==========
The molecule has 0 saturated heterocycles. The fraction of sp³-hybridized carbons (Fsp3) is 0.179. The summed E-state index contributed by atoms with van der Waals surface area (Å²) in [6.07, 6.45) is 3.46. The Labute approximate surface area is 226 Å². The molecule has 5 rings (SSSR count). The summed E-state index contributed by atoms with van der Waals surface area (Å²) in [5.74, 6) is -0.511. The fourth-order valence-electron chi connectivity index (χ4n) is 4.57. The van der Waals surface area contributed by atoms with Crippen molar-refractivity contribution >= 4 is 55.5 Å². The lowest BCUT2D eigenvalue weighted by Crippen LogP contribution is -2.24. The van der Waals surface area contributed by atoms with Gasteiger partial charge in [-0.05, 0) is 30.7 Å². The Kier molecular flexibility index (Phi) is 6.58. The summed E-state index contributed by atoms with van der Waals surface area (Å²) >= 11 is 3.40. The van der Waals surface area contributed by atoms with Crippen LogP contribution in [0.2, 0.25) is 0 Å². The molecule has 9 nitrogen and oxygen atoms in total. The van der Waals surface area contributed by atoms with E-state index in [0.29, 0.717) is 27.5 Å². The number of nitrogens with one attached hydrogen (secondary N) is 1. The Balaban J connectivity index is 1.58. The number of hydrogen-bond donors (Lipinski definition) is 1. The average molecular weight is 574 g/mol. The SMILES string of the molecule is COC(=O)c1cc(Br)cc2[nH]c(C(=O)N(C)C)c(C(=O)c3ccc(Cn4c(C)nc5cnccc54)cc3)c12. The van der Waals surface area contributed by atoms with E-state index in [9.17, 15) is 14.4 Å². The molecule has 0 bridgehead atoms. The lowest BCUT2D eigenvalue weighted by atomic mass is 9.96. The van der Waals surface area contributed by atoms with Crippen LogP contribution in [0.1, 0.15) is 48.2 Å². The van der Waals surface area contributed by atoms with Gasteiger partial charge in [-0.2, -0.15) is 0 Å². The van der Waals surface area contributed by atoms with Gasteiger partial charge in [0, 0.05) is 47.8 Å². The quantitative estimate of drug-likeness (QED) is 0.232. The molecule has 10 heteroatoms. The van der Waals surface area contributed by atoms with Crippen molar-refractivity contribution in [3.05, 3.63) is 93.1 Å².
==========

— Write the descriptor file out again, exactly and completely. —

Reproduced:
The molecule has 0 saturated heterocycles. The fraction of sp³-hybridized carbons (Fsp3) is 0.179. The summed E-state index contributed by atoms with van der Waals surface area (Å²) in [6.07, 6.45) is 3.46. The Labute approximate surface area is 226 Å². The molecule has 5 rings (SSSR count). The summed E-state index contributed by atoms with van der Waals surface area (Å²) in [5.74, 6) is -0.511. The fourth-order valence-electron chi connectivity index (χ4n) is 4.57. The van der Waals surface area contributed by atoms with Crippen molar-refractivity contribution >= 4 is 55.5 Å². The lowest BCUT2D eigenvalue weighted by Crippen LogP contribution is -2.24. The van der Waals surface area contributed by atoms with Gasteiger partial charge in [-0.05, 0) is 30.7 Å². The Kier molecular flexibility index (Phi) is 6.58. The summed E-state index contributed by atoms with van der Waals surface area (Å²) >= 11 is 3.40. The van der Waals surface area contributed by atoms with Crippen LogP contribution in [0.2, 0.25) is 0 Å². The molecule has 9 nitrogen and oxygen atoms in total. The van der Waals surface area contributed by atoms with E-state index in [0.29, 0.717) is 27.5 Å². The number of nitrogens with one attached hydrogen (secondary N) is 1. The Balaban J connectivity index is 1.58. The number of hydrogen-bond donors (Lipinski definition) is 1. The average molecular weight is 574 g/mol. The SMILES string of the molecule is COC(=O)c1cc(Br)cc2[nH]c(C(=O)N(C)C)c(C(=O)c3ccc(Cn4c(C)nc5cnccc54)cc3)c12. The van der Waals surface area contributed by atoms with E-state index in [9.17, 15) is 14.4 Å². The molecule has 0 bridgehead atoms. The lowest BCUT2D eigenvalue weighted by atomic mass is 9.96. The van der Waals surface area contributed by atoms with Crippen LogP contribution in [0.1, 0.15) is 48.2 Å². The van der Waals surface area contributed by atoms with Gasteiger partial charge in [-0.2, -0.15) is 0 Å². The van der Waals surface area contributed by atoms with Gasteiger partial charge in [0, 0.05) is 47.8 Å². The quantitative estimate of drug-likeness (QED) is 0.232. The molecule has 10 heteroatoms. The van der Waals surface area contributed by atoms with Crippen molar-refractivity contribution in [3.05, 3.63) is 93.1 Å².